A new system to calculate the financial situation of people in debt or facing bankruptcy should be delayed until significant reservations are addressed, according to a Holyrood committee.
Following the Economy, Energy and Fair Work Committee’s inquiry into the Common Financial Tool (Scotland) Regulations, the Committee has recommended that a wider review be carried out, and that the proposed system should be deferred by a year, until March 2020.
This is the second time that the Committee has not endorsed the system, which resulted in the Scottish Government withdrawing the regulations in November 2018.
During its inquiry, the Committee heard evidence from financial advisers that under the Standard Financial Statement (SFS), the ‘trigger figures’, which set the level of repayments to take account of necessary household spending, are less flexible and require more evidence before being approved. This means that those in debt are more likely to struggle with repayments, and it could result in more workload for frontline advisers.
The Convener of the Economy, Energy and Fair Work Committee, Gordon Lindhurst said:
“Following extensive consideration of the regulations, the Committee is unconvinced of the adoption of the Standard Financial Statement. We have significant reservations around the rationale for moving to the SFS and the impact its introduction will have on the living standards of those who are paying back debt.
“While a reason for introducing the SFS was for a consistent approach across the UK, the Committee recommends a delay until a more in-depth review by the Scottish Government is carried out.”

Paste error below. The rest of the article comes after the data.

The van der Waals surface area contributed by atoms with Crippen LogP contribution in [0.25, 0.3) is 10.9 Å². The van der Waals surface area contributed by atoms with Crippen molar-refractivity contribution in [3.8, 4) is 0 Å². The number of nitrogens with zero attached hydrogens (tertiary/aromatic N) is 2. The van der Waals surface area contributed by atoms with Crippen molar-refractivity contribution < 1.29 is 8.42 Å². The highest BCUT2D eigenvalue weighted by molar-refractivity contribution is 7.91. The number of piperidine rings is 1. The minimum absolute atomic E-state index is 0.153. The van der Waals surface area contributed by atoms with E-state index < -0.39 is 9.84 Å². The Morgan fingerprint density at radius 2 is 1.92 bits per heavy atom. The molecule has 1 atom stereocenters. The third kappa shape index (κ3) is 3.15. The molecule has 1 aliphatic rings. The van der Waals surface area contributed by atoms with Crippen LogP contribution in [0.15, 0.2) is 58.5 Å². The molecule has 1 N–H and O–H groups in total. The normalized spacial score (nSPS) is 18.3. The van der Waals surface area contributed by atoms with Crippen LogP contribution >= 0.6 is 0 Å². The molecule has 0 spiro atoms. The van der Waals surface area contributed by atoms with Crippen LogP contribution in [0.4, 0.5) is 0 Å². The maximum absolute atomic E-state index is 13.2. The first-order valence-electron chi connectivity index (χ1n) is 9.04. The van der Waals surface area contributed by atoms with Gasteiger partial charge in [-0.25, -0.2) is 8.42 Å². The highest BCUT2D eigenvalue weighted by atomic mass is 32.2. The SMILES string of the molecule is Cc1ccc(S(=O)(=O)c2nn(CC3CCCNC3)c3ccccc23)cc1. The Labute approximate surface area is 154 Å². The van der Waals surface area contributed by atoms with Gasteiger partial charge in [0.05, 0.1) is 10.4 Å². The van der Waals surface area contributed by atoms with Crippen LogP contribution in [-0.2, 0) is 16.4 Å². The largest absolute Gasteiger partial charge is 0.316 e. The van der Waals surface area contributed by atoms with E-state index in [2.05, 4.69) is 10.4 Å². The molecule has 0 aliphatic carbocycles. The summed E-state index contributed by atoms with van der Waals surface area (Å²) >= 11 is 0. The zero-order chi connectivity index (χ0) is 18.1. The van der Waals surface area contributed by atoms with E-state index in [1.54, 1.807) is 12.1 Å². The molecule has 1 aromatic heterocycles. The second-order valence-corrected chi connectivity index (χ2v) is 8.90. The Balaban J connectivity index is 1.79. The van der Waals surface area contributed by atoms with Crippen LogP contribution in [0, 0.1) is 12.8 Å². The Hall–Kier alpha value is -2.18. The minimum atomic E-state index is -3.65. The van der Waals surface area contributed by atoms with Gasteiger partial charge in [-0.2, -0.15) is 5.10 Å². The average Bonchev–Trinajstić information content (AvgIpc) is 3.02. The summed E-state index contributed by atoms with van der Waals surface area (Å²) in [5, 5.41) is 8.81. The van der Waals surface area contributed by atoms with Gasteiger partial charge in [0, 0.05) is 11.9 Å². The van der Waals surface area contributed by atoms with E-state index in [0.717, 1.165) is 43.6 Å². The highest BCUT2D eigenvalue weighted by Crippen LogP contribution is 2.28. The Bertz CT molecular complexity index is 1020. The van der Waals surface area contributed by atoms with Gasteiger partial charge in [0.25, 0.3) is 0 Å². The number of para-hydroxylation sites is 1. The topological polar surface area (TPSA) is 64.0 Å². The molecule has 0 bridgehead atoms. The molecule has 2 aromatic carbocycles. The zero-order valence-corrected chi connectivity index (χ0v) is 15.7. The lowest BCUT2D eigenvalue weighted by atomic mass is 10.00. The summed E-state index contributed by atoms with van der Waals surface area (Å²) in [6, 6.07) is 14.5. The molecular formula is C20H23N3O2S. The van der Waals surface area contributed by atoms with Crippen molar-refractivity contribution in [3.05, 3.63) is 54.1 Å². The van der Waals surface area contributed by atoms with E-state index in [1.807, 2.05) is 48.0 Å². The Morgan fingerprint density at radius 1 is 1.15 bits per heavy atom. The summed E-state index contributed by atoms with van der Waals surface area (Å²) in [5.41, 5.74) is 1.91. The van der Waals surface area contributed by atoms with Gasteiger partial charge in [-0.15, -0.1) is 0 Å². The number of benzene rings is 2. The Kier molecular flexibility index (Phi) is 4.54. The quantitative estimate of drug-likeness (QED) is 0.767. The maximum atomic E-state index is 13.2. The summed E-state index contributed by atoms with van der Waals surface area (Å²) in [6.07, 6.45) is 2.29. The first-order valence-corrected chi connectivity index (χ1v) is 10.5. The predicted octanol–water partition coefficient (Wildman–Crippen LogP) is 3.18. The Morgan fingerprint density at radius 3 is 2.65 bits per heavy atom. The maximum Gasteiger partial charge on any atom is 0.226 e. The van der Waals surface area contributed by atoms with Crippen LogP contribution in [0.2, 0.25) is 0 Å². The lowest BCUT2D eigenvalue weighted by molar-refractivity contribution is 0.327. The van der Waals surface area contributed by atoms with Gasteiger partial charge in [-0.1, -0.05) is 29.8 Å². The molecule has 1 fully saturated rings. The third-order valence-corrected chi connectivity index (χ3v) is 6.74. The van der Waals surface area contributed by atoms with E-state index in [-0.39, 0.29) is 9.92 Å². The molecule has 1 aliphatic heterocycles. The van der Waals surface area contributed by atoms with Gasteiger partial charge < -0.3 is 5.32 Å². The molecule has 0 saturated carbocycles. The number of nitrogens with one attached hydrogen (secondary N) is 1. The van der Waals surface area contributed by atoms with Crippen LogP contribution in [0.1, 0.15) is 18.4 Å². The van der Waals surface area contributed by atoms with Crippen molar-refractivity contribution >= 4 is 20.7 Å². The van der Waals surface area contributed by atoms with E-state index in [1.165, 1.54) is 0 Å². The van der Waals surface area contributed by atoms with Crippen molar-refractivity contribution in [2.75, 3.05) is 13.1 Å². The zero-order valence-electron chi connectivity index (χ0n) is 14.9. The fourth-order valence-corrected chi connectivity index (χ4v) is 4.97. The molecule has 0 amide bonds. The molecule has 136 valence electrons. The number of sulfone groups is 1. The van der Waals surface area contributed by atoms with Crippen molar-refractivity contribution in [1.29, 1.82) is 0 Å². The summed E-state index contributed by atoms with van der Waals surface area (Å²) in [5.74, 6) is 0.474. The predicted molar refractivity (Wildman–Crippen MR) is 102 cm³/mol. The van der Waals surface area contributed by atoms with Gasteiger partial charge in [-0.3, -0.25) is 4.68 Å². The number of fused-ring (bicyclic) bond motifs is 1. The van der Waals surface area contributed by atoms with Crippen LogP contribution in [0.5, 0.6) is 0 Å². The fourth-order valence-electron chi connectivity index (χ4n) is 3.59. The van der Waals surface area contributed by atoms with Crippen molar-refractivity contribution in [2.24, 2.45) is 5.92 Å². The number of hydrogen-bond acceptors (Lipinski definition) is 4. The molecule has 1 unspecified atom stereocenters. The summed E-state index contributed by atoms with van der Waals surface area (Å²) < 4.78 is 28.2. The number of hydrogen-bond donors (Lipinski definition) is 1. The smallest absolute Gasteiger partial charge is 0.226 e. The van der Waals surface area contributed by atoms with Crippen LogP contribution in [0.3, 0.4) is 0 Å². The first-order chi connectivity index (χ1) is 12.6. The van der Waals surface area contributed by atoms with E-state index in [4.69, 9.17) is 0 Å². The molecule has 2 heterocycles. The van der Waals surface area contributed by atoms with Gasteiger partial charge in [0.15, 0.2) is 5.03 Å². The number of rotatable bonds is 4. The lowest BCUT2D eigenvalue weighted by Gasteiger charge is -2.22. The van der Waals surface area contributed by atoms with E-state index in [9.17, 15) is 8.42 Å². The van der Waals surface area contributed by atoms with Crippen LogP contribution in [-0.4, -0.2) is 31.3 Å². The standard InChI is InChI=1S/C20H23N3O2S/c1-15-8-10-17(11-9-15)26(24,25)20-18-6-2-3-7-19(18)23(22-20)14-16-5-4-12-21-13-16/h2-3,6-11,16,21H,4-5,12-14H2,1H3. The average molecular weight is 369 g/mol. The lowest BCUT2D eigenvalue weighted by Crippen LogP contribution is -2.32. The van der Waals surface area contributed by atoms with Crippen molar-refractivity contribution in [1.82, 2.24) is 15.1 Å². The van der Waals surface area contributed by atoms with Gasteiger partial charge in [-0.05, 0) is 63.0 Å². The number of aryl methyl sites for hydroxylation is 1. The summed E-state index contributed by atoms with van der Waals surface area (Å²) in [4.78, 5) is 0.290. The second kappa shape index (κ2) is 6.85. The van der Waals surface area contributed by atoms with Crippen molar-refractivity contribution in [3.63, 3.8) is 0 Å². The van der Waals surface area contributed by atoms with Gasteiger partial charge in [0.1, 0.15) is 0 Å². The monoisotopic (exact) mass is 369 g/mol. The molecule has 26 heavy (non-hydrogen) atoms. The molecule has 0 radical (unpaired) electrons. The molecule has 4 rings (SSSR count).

Under the current system, the Common Financial Statement (CFS) helps calculate a payment proposal for those in debt to pay their creditors. However the Standard Financial Statement (SFS) was intended to replace the CFS in March 2019.
The Committee recommends that use of the CFS continues for one more year while a review of the options takes place. That review should include consideration of:
• A minimum income standard for debtors.
• Reducing the administrative burden on money advisers.
• Providing more scope for the exercise of professional judgement.
• Evidence from debtors with lived experience of the current income assessment processes.
The Bankruptcy and Debt Advice (Scotland) Act 2014 legislated for a standardised system for assessing a debtor’s income when they used a statutory debt solution in Scotland. This is referred to as the Common Financial Tool. The three statutory debt solutions are bankruptcy, a protected trust deed and the Debt Arrangement Scheme
This is the second time the Committee has informed the Scottish Government of their significant reservations replacing the CFS with the SFS as the Common Financial Tool.
The Regulations were originally laid on 15 June and withdrawn on 10 August 2018 following requests from the advice sector seeking a longer lead in time ahead of commencement. The Regulations were re-laid on 19 September and were withdrawn a second time, on 9 November 2018, following a letter from the Committee to the Minister for Business, Fair Work and Skills outlining members’ significant reservations.